When my mother was barely six years old, her daddy died. Before his passing, arrangements were made for my mother to attend boarding school at the Charles E Ellis School for Fatherless Girls.
Imagine it! A school for fatherless girls! How quaint, some might say. Still, following World War I, there were many fatherless girls and relatively few opportunities for their education and upbringing. Through God’s amazing providence, this school became my mother’s home for eleven years. She was clothed and housed and educated through the generosity of deceased philanthropist Charles E. Ellis. The picture below shows my mother (top row, left) and her classmates in 1942 on the front lawn of their cottage. Mother graduated in 1943.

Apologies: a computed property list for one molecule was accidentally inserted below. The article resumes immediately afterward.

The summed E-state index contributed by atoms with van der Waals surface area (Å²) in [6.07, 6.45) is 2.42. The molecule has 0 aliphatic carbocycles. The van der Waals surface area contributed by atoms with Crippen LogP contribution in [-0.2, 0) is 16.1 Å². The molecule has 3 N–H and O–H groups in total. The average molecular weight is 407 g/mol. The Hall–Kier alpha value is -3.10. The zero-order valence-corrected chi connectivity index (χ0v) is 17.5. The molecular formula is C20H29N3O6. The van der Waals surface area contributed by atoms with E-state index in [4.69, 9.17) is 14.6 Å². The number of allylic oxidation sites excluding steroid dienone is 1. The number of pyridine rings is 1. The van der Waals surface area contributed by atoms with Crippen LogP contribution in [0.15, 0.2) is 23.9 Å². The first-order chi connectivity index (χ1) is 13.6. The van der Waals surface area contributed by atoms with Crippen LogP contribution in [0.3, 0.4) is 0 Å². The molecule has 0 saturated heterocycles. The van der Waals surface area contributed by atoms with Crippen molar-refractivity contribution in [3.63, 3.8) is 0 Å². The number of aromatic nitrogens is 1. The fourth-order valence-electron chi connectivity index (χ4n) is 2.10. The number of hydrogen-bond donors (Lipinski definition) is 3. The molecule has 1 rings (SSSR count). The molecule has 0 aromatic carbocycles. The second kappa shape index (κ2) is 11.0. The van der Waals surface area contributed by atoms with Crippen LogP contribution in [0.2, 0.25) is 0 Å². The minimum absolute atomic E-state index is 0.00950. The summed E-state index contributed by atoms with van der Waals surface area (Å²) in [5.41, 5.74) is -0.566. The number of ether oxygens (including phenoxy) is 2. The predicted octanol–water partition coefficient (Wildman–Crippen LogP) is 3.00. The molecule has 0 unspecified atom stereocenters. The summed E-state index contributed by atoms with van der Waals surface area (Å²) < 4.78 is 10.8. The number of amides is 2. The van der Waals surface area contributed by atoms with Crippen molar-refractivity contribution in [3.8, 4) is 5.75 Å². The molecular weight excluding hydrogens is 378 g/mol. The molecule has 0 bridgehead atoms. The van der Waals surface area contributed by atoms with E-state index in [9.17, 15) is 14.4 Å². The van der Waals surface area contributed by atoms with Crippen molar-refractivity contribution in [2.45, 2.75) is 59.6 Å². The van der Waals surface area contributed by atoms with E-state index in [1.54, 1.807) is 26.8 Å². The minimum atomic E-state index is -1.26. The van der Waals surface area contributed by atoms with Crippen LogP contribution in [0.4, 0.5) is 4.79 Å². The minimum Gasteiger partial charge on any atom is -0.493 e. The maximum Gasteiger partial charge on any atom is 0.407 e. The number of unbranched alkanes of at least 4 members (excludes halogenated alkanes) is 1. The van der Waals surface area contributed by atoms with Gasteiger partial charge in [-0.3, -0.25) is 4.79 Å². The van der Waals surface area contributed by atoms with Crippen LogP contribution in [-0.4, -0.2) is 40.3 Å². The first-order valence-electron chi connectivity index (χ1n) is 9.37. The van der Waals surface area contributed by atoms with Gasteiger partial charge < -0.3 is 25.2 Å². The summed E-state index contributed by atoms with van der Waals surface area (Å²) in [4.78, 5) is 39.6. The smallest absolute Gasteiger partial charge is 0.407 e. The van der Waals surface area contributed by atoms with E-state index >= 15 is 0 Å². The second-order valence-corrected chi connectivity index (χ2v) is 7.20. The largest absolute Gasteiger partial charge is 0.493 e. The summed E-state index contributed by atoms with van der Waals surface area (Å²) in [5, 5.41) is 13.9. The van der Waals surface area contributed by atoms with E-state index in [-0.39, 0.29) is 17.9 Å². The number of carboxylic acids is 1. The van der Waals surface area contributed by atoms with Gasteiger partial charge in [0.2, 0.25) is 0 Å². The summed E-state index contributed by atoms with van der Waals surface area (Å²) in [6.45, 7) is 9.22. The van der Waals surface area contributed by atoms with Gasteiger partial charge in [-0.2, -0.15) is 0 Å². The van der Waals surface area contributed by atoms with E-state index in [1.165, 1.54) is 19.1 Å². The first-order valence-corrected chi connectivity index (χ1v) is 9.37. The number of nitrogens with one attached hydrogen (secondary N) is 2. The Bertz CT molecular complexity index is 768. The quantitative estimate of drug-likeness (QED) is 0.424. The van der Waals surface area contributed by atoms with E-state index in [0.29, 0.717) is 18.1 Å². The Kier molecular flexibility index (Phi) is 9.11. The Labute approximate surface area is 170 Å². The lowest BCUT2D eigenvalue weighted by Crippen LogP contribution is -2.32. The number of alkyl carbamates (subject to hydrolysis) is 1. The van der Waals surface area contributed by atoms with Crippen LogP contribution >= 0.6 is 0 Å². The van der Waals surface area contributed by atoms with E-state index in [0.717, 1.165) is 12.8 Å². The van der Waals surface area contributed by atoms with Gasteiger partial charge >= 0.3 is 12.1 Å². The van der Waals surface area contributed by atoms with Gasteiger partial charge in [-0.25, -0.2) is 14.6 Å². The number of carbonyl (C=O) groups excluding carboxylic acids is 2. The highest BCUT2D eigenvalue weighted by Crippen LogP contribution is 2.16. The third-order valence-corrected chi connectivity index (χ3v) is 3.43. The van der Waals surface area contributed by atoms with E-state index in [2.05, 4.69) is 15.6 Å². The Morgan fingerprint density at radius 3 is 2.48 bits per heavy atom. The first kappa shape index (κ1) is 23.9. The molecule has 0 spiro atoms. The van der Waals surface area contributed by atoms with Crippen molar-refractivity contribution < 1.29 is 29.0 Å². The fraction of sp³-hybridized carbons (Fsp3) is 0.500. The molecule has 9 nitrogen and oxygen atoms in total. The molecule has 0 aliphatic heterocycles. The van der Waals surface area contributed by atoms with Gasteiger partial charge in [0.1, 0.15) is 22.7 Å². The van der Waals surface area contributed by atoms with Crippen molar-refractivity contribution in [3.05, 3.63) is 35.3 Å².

Unfortunately, the school (now defunct) and its founder have vanished into the black hole of history’s forgotten tales. A writer named Thomas J. DiFilippo compiled a history of the school and it was available online in 2007. (I downloaded the document then.) Though I’ve searched for Mr. DiFilippo to obtain his permission for re-posting the document here, I have been unable to connect with him; perhaps he died. I’m posting the document on this page, grateful for the research he did. This is entirely Mr. DiFilippo’s work and I give him all the credit for keeping the history and memory of this school (and home) alive.
Click on the image below (“Read Now”) and the book will open as a flipbook.